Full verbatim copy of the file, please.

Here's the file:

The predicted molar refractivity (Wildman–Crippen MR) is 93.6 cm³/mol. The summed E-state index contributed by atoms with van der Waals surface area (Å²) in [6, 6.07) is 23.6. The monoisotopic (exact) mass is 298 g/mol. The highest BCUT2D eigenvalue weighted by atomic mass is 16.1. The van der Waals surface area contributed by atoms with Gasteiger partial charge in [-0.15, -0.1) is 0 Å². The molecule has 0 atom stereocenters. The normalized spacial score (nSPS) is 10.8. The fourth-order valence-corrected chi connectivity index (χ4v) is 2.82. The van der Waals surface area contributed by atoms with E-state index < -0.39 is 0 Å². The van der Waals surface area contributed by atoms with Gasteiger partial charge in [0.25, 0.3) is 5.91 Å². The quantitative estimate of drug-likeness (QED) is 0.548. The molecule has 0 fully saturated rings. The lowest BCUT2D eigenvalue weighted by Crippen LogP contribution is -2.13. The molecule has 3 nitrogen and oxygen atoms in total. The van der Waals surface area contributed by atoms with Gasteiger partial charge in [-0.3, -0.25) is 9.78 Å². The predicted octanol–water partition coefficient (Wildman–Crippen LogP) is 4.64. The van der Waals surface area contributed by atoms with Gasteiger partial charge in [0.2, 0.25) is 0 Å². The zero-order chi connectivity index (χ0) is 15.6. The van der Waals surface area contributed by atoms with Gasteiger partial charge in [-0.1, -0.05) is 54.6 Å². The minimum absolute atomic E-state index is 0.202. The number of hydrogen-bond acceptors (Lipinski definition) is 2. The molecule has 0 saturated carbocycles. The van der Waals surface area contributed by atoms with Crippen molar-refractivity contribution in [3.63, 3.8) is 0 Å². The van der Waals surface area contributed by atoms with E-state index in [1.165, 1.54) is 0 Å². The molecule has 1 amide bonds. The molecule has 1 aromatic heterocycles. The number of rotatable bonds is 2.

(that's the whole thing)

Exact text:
The predicted molar refractivity (Wildman–Crippen MR) is 93.6 cm³/mol. The summed E-state index contributed by atoms with van der Waals surface area (Å²) in [6, 6.07) is 23.6. The monoisotopic (exact) mass is 298 g/mol. The highest BCUT2D eigenvalue weighted by atomic mass is 16.1. The van der Waals surface area contributed by atoms with Gasteiger partial charge in [-0.15, -0.1) is 0 Å². The molecule has 0 atom stereocenters. The normalized spacial score (nSPS) is 10.8. The fourth-order valence-corrected chi connectivity index (χ4v) is 2.82. The van der Waals surface area contributed by atoms with E-state index < -0.39 is 0 Å². The van der Waals surface area contributed by atoms with Gasteiger partial charge in [0.25, 0.3) is 5.91 Å². The quantitative estimate of drug-likeness (QED) is 0.548. The molecule has 0 fully saturated rings. The lowest BCUT2D eigenvalue weighted by Crippen LogP contribution is -2.13. The molecule has 3 nitrogen and oxygen atoms in total. The van der Waals surface area contributed by atoms with Gasteiger partial charge in [-0.3, -0.25) is 9.78 Å². The predicted octanol–water partition coefficient (Wildman–Crippen LogP) is 4.64. The van der Waals surface area contributed by atoms with Gasteiger partial charge in [0.2, 0.25) is 0 Å². The zero-order chi connectivity index (χ0) is 15.6. The van der Waals surface area contributed by atoms with Gasteiger partial charge in [-0.1, -0.05) is 54.6 Å². The minimum absolute atomic E-state index is 0.202. The number of hydrogen-bond acceptors (Lipinski definition) is 2. The molecule has 0 saturated carbocycles. The van der Waals surface area contributed by atoms with Crippen molar-refractivity contribution in [3.63, 3.8) is 0 Å². The van der Waals surface area contributed by atoms with E-state index in [1.165, 1.54) is 0 Å². The molecule has 1 amide bonds. The molecule has 1 aromatic heterocycles. The number of rotatable bonds is 2.